One deliberately ironic facet of the 2004 film Howard Hughes bio-pic The Aviator (the one with Leonardo DiCaprio) is the fact that the airlines fighting for world dominance in the 1940s were Howard Hughes’ TWA and Juan Trippe’s Pan Am.  By the time of the movie, of course, both famous airlines were gone.  Pan Am’s final descent into bankruptcy court ended in 1991.  Following its own troubles (and two bankruptcies in the 1990s), TWA was acquired by American Airlines in 2001.  But does the death of an airline mean an end to litigation?  Of course not.

When American acquired TWA in 2001, it had to combine the two workforces and to integrate the unionized pilots from both airlines.  Because of the respective union contracts, this necessitated integrating the two seniority rosters, a task that is far easier said than done. Predictably, the pilots from the acquired airline, TWA, did not fare in the seniority integration as well as those from American.  They were able, however, to wrest some preferences at TWA’s former hub, St. Louis.  Good for them, at least for a while, but American Airlines itself entered Chapter 11 bankruptcy in 2011. In re:  AMR Corporation, Case No. 11-15463 (SHL).).  As part of the bankruptcy restructuring, it eliminated the St. Louis hub, effectively erasing the protections the pilots had gained ten years before.  The union and American agreed to arbitrate a dispute over the loss of these rights, but limited relief to compensation and not to revisit the 2001 changes in seniority. Even before the arbitration was completed, group of the affected pilots brought suit in district court in St. Louis (no surprise on venue), contending that the union had breached its duty of fair representation and American had colluded with it in doing so.  The case was then transferred to the bankruptcy court where the American Chapter 11 matter was pending.  Krakowski v. American Airlines, Inc., Adv. Pro. No. 13-01283 (SHL) (S.D. N.Y. Bankruptcy Ct., June 3, 2014).  Both the union and American moved to dismiss.

The court granted the motions to dismiss.  First, the court found that the Iqbal and Twombly standards would apply to its review of the complaint’s allegations.  Bell Atlantic Corp. v. Twombly, 550 U.S. 544, 570 (2007); Ashcroft v. Iqbal, 556 U.S. 662, 677 (2007).  The application of these cases to a class action complaint was significant in itself.  Turning to the complaint, the court noted the very high standard to establish a DFR and the fact that the case involved seniority among pilots, rights that will always create winners and losers within the bargaining unit.  The court also found that the case involved seniority rights that had been in place for over a decade, suggesting that the union could act reasonably in refusing to disturb them. Finally, the court was troubled by the fact that suit was brought even before the arbitration had been completed.  On this note, it’s hard to fault the plaintiffs because DFR claims are subject to a 180-day statute of limitations and a different court might very well have found that their claims were time-barred had they waited until the outcome.  The court also rejected the argument that various allegations of hostility against former TWA pilots or the special protections for them in St. Louis were sufficient to establish a DFR.  In any event, the court found that the complaint did not adequately plead a DFR and dismissed it without prejudice.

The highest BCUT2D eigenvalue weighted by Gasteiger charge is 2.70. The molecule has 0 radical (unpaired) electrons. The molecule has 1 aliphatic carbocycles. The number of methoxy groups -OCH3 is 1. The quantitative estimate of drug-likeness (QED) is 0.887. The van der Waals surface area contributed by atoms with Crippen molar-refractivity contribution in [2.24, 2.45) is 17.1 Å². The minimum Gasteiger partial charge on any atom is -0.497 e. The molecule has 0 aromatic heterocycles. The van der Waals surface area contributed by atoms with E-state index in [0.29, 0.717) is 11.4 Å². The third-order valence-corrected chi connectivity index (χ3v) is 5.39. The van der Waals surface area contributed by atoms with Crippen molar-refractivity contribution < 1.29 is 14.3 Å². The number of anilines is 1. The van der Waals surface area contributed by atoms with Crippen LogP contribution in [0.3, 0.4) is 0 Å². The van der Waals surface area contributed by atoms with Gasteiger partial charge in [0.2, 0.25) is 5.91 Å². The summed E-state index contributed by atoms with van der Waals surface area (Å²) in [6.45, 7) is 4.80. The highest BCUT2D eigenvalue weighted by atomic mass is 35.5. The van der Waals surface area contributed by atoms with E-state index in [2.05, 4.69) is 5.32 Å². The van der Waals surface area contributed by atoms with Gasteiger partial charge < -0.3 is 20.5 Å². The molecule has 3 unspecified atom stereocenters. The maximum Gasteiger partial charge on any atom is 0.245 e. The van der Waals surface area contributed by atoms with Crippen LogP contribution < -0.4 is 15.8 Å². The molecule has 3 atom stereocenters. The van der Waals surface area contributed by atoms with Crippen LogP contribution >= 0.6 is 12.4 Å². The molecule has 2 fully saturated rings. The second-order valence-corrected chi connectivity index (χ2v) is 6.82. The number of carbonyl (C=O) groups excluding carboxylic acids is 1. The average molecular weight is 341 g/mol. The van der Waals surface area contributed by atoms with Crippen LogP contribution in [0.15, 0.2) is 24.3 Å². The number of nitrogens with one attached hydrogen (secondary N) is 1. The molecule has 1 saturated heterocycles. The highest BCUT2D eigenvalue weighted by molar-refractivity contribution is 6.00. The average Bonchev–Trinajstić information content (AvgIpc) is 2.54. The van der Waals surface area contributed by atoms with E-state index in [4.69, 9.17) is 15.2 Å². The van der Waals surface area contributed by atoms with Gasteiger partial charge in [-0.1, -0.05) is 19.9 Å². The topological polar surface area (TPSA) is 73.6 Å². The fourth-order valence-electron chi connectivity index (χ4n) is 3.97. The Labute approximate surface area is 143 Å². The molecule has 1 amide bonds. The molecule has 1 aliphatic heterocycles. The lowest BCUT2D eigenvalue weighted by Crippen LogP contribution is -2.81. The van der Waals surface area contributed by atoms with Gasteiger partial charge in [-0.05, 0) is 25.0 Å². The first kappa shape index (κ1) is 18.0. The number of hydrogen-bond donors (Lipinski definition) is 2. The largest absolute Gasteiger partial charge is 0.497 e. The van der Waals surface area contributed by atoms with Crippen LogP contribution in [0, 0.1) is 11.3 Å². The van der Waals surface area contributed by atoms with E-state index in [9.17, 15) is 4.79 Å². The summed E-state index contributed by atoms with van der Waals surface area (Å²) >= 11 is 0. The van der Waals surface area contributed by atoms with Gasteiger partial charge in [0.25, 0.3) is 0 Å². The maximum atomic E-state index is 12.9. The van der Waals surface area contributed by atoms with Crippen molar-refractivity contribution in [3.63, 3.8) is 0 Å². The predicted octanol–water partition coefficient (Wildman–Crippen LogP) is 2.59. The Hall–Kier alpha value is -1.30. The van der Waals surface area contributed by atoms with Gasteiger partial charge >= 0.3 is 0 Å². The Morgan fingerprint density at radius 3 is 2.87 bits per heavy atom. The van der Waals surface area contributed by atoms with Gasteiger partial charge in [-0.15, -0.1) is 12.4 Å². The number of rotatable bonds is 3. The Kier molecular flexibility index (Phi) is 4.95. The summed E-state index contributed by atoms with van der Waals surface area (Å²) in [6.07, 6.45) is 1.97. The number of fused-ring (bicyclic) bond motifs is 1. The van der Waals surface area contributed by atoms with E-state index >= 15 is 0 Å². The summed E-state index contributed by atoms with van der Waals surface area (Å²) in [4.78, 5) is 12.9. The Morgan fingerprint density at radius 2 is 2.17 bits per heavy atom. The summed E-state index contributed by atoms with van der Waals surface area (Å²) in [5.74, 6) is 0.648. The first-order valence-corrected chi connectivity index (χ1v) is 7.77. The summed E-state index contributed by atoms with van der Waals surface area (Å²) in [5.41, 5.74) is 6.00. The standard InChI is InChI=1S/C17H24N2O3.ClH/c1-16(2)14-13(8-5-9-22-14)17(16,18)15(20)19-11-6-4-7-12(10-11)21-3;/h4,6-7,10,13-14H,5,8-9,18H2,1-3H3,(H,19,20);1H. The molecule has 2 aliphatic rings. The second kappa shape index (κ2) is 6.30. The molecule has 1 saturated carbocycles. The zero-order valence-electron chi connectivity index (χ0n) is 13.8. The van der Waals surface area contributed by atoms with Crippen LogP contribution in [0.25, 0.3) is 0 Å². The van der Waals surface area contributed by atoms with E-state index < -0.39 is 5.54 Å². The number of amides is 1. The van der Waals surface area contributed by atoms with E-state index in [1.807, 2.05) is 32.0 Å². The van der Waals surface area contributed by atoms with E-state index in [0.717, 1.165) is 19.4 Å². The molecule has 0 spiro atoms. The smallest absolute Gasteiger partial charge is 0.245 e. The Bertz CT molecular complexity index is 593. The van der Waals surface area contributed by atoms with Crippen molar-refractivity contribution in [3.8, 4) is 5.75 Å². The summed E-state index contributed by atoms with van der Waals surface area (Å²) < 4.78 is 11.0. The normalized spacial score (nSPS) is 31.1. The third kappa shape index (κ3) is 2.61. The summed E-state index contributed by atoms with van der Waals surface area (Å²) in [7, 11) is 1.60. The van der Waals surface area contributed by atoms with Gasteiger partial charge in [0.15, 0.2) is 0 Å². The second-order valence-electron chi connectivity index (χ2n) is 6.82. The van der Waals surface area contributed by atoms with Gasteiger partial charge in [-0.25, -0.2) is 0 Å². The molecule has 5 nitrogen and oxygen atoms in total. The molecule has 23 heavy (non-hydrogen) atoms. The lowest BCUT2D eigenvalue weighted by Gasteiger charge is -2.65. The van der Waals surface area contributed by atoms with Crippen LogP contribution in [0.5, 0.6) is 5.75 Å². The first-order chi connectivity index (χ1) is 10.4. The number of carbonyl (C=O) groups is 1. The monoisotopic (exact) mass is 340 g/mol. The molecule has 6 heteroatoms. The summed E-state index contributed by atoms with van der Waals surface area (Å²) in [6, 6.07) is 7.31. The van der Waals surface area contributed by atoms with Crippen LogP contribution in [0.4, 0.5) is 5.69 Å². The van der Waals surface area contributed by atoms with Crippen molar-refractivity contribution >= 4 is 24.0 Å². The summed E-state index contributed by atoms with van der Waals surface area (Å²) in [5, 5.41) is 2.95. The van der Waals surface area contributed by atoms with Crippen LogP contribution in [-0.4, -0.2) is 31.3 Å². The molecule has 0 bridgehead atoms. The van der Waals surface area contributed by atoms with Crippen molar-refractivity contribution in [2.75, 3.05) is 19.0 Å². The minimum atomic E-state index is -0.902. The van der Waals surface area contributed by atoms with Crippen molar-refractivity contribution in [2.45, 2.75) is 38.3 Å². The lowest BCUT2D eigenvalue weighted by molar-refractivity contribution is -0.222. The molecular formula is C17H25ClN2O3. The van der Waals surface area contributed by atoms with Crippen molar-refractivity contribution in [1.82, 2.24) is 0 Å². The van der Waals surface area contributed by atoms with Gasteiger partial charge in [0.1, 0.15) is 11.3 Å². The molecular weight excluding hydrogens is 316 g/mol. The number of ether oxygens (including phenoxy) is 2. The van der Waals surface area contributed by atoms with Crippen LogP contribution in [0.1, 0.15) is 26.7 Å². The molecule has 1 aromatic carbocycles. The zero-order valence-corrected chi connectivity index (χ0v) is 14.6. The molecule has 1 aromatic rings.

The Krakowski case is interesting on several levels.  First, it was decided in bankruptcy court, an uncommon venue for class action cases.   Second, it involved DFR claims that are themselves rare in the class action context.  Despite these unusual aspects, the decision is notable for its reliance on Iqbal and Twombly and its decision to dismiss despite general allegations of “hostility” towards former TWA pilots, the types of allegations that have been made in other cases challenging the integration of seniority rosters in other mergers.  And, of course, cases like this are reminders that volatility in the airline industry is hardly new.

The Bottom Line:  The Iqbal and Twombly standards should apply at the pleading stage even in class action disputes.